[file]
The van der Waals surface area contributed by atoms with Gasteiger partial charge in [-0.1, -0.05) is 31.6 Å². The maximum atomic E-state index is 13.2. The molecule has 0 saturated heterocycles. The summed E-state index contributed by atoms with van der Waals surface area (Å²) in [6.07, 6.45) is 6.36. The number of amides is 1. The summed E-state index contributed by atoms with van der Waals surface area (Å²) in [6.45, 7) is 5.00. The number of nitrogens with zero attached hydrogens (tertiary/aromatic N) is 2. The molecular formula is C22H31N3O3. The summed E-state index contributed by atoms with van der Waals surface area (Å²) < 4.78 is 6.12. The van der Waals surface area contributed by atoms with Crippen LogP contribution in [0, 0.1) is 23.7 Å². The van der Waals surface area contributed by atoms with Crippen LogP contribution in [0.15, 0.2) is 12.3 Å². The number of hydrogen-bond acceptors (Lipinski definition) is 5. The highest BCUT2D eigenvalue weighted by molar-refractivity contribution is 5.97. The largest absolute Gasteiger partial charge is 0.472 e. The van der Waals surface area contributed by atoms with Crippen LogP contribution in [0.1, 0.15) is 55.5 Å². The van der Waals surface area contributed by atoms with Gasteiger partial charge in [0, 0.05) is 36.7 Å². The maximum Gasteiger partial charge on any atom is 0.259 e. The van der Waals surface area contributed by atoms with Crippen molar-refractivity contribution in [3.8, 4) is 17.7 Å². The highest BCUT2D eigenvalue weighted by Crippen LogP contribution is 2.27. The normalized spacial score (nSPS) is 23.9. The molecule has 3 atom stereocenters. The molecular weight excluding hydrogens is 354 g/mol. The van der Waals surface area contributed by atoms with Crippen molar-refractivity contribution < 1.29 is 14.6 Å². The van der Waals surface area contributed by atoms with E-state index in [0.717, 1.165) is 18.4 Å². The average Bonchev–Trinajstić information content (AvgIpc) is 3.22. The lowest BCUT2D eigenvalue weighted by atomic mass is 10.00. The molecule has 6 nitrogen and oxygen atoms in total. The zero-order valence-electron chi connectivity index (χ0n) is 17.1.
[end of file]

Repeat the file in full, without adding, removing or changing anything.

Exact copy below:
The van der Waals surface area contributed by atoms with Gasteiger partial charge in [-0.1, -0.05) is 31.6 Å². The maximum atomic E-state index is 13.2. The molecule has 0 saturated heterocycles. The summed E-state index contributed by atoms with van der Waals surface area (Å²) in [6.07, 6.45) is 6.36. The number of amides is 1. The summed E-state index contributed by atoms with van der Waals surface area (Å²) in [6.45, 7) is 5.00. The number of nitrogens with zero attached hydrogens (tertiary/aromatic N) is 2. The molecular formula is C22H31N3O3. The summed E-state index contributed by atoms with van der Waals surface area (Å²) < 4.78 is 6.12. The van der Waals surface area contributed by atoms with Crippen LogP contribution in [0, 0.1) is 23.7 Å². The van der Waals surface area contributed by atoms with Crippen LogP contribution in [0.15, 0.2) is 12.3 Å². The number of hydrogen-bond acceptors (Lipinski definition) is 5. The highest BCUT2D eigenvalue weighted by molar-refractivity contribution is 5.97. The largest absolute Gasteiger partial charge is 0.472 e. The van der Waals surface area contributed by atoms with Crippen LogP contribution in [0.1, 0.15) is 55.5 Å². The van der Waals surface area contributed by atoms with Gasteiger partial charge in [0, 0.05) is 36.7 Å². The maximum Gasteiger partial charge on any atom is 0.259 e. The van der Waals surface area contributed by atoms with Crippen molar-refractivity contribution in [3.8, 4) is 17.7 Å². The highest BCUT2D eigenvalue weighted by Crippen LogP contribution is 2.27. The normalized spacial score (nSPS) is 23.9. The molecule has 3 atom stereocenters. The molecular weight excluding hydrogens is 354 g/mol. The van der Waals surface area contributed by atoms with Crippen molar-refractivity contribution < 1.29 is 14.6 Å². The van der Waals surface area contributed by atoms with E-state index in [0.717, 1.165) is 18.4 Å². The average Bonchev–Trinajstić information content (AvgIpc) is 3.22. The lowest BCUT2D eigenvalue weighted by atomic mass is 10.00. The molecule has 6 nitrogen and oxygen atoms in total. The zero-order valence-electron chi connectivity index (χ0n) is 17.1.